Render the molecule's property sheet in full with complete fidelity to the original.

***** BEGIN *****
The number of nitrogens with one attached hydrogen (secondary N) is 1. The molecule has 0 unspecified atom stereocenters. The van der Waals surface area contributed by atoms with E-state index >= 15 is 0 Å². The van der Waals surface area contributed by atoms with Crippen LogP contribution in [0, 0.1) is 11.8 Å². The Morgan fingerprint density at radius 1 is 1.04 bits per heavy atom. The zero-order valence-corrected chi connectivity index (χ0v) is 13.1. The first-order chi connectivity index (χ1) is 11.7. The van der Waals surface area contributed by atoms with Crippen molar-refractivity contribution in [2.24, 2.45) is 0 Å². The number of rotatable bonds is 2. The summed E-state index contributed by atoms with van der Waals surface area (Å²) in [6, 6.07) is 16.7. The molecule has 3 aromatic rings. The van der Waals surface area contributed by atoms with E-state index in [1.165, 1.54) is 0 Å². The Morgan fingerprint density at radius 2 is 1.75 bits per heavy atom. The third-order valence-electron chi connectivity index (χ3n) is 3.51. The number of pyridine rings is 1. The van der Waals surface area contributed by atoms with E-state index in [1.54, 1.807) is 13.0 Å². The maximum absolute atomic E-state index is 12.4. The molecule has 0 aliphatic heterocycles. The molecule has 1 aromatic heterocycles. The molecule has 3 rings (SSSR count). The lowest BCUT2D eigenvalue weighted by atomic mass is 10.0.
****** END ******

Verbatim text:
The number of nitrogens with one attached hydrogen (secondary N) is 1. The molecule has 0 unspecified atom stereocenters. The van der Waals surface area contributed by atoms with E-state index >= 15 is 0 Å². The van der Waals surface area contributed by atoms with Crippen LogP contribution in [0, 0.1) is 11.8 Å². The Morgan fingerprint density at radius 1 is 1.04 bits per heavy atom. The zero-order valence-corrected chi connectivity index (χ0v) is 13.1. The first-order chi connectivity index (χ1) is 11.7. The van der Waals surface area contributed by atoms with Crippen molar-refractivity contribution in [2.24, 2.45) is 0 Å². The number of rotatable bonds is 2. The summed E-state index contributed by atoms with van der Waals surface area (Å²) in [6, 6.07) is 16.7. The molecule has 3 aromatic rings. The van der Waals surface area contributed by atoms with E-state index in [1.165, 1.54) is 0 Å². The Morgan fingerprint density at radius 2 is 1.75 bits per heavy atom. The third-order valence-electron chi connectivity index (χ3n) is 3.51. The number of pyridine rings is 1. The van der Waals surface area contributed by atoms with E-state index in [1.54, 1.807) is 13.0 Å². The maximum absolute atomic E-state index is 12.4. The molecule has 0 aliphatic heterocycles. The molecule has 1 aromatic heterocycles. The molecule has 3 rings (SSSR count). The lowest BCUT2D eigenvalue weighted by atomic mass is 10.0.